The final whistle goes, the 16,000 Motherwell fans roars in unison; the Cup is won. Stephen Craigan climbs the famous steps at Hampden, receives his medal and lifts the trophy above his head as the national stadium erupts. Motherwell have new heroes.
It is a scenario which will have played out in the minds of every Motherwell fan ahead of the Saturday showpiece; a dream conclusion to the Cup fever which is currently spreading through North Lanarkshire.
But the man who will lead the Steelmen out against Celtic insists that he hasn’t allowed himself to think that far ahead, describing that as ‘dangerous.’ Instead he will focus on the 90 minutes [maybe more] and trying to upset the overwhelming favourites from Glasgow’s East End.
“I’ve been asked that question a couple of times, and no, I haven’t thought that far away,” the Motherwell captain insisted. “You have to just focus on the match and focus on your opponents.
“There is a lot of things going on that the boys won’t be used to, like the increased media coverage. We’re also maybe not as used to playing in front of big crowds as Celtic are. So, I’ll not be thinking that far ahead. If it happens then it will be special – but until then I’ll be concentrating on the 90 minutes to play.
“We know what it would mean to the club to win the trophy, but you can’t think about glory – because the moment you do the glory will get snatched away.”
The stalwart knows all about having Hampden glory snatched away from him.
Craigan is one of the few players left at Motherwell from the last major Cup final which the club participated in; the 2005 Co-operative Insurance Cup. A match which was something of a let-down for Motherwell, as Rangers romped ahead early on, with the first goal coming from current ‘Well star Maurice Ross.
The Northern Irishman knows how vital it is, this time, to perform well in the match, contain their illustrious opponents – and not get caught up in the prestige of the occasion.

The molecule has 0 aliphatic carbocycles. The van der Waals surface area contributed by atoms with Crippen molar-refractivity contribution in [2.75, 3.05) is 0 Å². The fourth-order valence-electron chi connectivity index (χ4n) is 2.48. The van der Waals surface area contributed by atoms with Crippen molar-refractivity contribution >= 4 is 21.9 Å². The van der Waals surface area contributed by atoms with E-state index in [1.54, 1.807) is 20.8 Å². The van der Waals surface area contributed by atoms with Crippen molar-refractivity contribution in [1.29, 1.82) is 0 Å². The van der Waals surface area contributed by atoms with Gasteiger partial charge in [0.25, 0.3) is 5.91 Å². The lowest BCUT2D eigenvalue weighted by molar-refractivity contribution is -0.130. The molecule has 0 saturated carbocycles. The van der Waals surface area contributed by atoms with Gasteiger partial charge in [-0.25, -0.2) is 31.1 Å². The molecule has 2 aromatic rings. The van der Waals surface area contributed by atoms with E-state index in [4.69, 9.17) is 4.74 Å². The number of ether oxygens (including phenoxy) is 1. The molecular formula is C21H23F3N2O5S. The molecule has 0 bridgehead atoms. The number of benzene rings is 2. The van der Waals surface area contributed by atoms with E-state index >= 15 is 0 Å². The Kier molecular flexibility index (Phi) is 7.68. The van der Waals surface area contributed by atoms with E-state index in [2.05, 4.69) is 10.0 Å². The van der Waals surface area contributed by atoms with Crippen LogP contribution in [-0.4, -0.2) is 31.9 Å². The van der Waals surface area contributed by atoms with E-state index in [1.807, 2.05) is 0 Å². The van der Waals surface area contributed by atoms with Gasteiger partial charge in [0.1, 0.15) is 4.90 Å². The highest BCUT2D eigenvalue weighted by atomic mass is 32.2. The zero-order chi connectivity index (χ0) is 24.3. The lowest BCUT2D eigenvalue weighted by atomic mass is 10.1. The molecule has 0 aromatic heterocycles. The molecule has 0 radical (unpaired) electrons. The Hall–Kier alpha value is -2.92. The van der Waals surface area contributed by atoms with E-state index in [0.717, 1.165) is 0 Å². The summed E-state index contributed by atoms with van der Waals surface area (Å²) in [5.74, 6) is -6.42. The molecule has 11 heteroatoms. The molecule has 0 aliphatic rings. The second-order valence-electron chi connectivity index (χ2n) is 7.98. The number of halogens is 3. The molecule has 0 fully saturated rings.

“I was there for the [League] Cup final back in 2005, and it was over as soon as it started. We all enjoyed the day, waved to our families and enjoyed the experience, but the game was over far too soon.
“This time we have to defend better and play very well. It is also vital not to concede an early goal. That can happen in every match, but it is particularly dangerous against either side of the Old Firm.
In the transient nature of football it is fitting that Motherwell legend Craigan may have the opportunity to lift the oldest national trophy in World football. Having been at the club since 1994, the skipper knows better than most what it would mean to win the Cup.
But, modestly, Craigan insists that it would be special for every player, and a wonderful way to end what has been a tumultuous, varied season at Fir Park. And, should any of the squad leave over the Summer there is the hope that they will leave as Steelmen legends.
“The end of the season can be sad sometimes; players you’ve played with, fought with and argued with and it has to come to a conclusion,” Craigan mused. “Some players will be here and some others might not be. It could be the last time we all play together as a squad.
“We all want to do well for each other, and it’s great that we can spend the next few days together, knowing that there is a Cup final at the end of it.”